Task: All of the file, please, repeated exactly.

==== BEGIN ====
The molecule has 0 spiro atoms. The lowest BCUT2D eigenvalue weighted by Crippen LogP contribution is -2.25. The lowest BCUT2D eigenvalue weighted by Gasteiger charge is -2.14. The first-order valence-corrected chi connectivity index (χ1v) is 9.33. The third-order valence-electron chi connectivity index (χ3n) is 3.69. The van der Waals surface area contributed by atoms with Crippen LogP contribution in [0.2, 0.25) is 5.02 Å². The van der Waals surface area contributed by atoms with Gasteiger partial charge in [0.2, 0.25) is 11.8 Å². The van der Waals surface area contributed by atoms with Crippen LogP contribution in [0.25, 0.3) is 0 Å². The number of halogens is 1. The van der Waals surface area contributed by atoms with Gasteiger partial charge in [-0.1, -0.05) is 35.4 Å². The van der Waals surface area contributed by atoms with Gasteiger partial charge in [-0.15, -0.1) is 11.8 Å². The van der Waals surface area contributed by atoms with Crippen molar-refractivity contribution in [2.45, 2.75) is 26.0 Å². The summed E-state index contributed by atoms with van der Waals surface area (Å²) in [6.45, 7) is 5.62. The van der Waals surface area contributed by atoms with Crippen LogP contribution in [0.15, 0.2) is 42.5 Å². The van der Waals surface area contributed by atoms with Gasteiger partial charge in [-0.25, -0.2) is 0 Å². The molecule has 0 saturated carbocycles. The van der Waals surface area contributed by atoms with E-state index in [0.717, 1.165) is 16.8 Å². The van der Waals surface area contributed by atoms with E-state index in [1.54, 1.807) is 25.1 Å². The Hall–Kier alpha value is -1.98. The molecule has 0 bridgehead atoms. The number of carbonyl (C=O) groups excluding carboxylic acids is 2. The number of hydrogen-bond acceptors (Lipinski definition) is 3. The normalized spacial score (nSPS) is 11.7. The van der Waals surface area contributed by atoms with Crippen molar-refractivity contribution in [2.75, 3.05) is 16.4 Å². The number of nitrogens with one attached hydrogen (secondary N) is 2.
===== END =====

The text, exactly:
The molecule has 0 spiro atoms. The lowest BCUT2D eigenvalue weighted by Crippen LogP contribution is -2.25. The lowest BCUT2D eigenvalue weighted by Gasteiger charge is -2.14. The first-order valence-corrected chi connectivity index (χ1v) is 9.33. The third-order valence-electron chi connectivity index (χ3n) is 3.69. The van der Waals surface area contributed by atoms with Crippen LogP contribution in [0.2, 0.25) is 5.02 Å². The van der Waals surface area contributed by atoms with Gasteiger partial charge in [0.2, 0.25) is 11.8 Å². The van der Waals surface area contributed by atoms with Crippen LogP contribution in [0.25, 0.3) is 0 Å². The number of halogens is 1. The van der Waals surface area contributed by atoms with Gasteiger partial charge in [-0.1, -0.05) is 35.4 Å². The van der Waals surface area contributed by atoms with Gasteiger partial charge in [-0.15, -0.1) is 11.8 Å². The van der Waals surface area contributed by atoms with Crippen molar-refractivity contribution in [2.45, 2.75) is 26.0 Å². The summed E-state index contributed by atoms with van der Waals surface area (Å²) in [6.45, 7) is 5.62. The van der Waals surface area contributed by atoms with Crippen LogP contribution in [0.15, 0.2) is 42.5 Å². The van der Waals surface area contributed by atoms with Gasteiger partial charge in [-0.25, -0.2) is 0 Å². The molecule has 0 saturated carbocycles. The van der Waals surface area contributed by atoms with E-state index in [0.717, 1.165) is 16.8 Å². The van der Waals surface area contributed by atoms with E-state index in [1.54, 1.807) is 25.1 Å². The Hall–Kier alpha value is -1.98. The molecule has 0 bridgehead atoms. The number of carbonyl (C=O) groups excluding carboxylic acids is 2. The number of hydrogen-bond acceptors (Lipinski definition) is 3. The normalized spacial score (nSPS) is 11.7. The van der Waals surface area contributed by atoms with Crippen molar-refractivity contribution in [2.75, 3.05) is 16.4 Å². The number of nitrogens with one attached hydrogen (secondary N) is 2.